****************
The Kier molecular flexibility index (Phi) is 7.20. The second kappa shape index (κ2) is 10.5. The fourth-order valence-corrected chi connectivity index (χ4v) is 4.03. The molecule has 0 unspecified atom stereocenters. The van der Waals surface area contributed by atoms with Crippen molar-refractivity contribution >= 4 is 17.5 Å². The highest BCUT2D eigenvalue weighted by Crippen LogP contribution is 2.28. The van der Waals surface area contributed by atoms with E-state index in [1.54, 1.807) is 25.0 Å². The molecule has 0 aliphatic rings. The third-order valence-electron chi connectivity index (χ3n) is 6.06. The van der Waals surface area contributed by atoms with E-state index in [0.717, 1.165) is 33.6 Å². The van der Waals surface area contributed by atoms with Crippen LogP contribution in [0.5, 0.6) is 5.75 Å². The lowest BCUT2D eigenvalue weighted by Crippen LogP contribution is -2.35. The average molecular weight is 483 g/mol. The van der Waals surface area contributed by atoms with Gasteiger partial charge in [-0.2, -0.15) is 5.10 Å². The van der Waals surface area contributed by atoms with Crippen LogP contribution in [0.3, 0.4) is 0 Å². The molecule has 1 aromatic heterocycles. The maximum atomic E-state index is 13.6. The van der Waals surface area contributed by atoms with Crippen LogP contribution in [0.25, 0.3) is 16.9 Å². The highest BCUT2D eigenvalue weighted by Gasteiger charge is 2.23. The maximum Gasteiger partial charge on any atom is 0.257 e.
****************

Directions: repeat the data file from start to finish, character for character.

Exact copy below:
The Kier molecular flexibility index (Phi) is 7.20. The second kappa shape index (κ2) is 10.5. The fourth-order valence-corrected chi connectivity index (χ4v) is 4.03. The molecule has 0 unspecified atom stereocenters. The van der Waals surface area contributed by atoms with Crippen molar-refractivity contribution >= 4 is 17.5 Å². The highest BCUT2D eigenvalue weighted by Crippen LogP contribution is 2.28. The van der Waals surface area contributed by atoms with E-state index in [1.54, 1.807) is 25.0 Å². The molecule has 0 aliphatic rings. The third-order valence-electron chi connectivity index (χ3n) is 6.06. The van der Waals surface area contributed by atoms with E-state index in [0.717, 1.165) is 33.6 Å². The van der Waals surface area contributed by atoms with Crippen LogP contribution in [0.5, 0.6) is 5.75 Å². The lowest BCUT2D eigenvalue weighted by Crippen LogP contribution is -2.35. The average molecular weight is 483 g/mol. The van der Waals surface area contributed by atoms with Gasteiger partial charge in [-0.2, -0.15) is 5.10 Å². The van der Waals surface area contributed by atoms with Crippen LogP contribution in [0.3, 0.4) is 0 Å². The molecule has 1 aromatic heterocycles. The maximum atomic E-state index is 13.6. The van der Waals surface area contributed by atoms with Crippen LogP contribution in [0.25, 0.3) is 16.9 Å². The highest BCUT2D eigenvalue weighted by Gasteiger charge is 2.23. The maximum Gasteiger partial charge on any atom is 0.257 e.